Originally Posted by jmine83
A contract that somehow negotiates that Universal has the right to use the Ford Explorer in the JP film and "all" of the associated licensed medias and merchandise, right? Therefore, any company that wants to purchase the rights stipulated in the contract for the purpose of producing a piece of JP merchandise "therefore" by proxy has the rights to use the JP Ford Explorer right?
It really depends entirely on the terms of the contract they negotiated (which, just to make things more difficult, are quite likely confidential). The licence could apply to the film only, or to the film and toys but not computer games, or it could expire after a certain amount of time, or anything else their lawyers could think up.
And although this is probably less relevant to Jurassic Park
, films have more leeway in terms of incidental reproduction: if you shoot a street scene on location, for example, you don't automatically need permission from the manufacturer of every car that happened to drive by. But if Telltale went to the trouble of modelling a Jeep that matches polygon for polygon, it would be hard to argue that this was 'incidental'.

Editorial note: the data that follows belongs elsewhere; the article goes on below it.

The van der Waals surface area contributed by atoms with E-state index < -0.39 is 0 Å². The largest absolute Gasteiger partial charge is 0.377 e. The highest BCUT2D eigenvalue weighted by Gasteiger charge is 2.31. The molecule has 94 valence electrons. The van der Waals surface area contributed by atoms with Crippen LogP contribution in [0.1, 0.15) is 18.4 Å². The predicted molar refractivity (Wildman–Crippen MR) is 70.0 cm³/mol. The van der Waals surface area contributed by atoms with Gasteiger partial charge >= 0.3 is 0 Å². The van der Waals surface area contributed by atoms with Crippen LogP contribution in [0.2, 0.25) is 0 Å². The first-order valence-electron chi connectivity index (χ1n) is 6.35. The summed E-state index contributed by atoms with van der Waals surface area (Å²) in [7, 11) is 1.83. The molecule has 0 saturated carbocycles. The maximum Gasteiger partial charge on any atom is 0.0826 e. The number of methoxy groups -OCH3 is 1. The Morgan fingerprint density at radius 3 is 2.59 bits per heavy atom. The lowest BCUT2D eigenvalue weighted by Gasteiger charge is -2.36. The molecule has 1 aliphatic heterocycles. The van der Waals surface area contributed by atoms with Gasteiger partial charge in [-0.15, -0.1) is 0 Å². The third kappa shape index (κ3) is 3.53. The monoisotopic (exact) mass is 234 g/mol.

It's harder to know exactly what it means for Telltale to have the rights to the films but not the books. Perhaps Michael Crichton's contract said that once the movie was made, any unused aspects of the book returned to him; perhaps Universal's licensing department are simply insisting that the game be consistent with their films.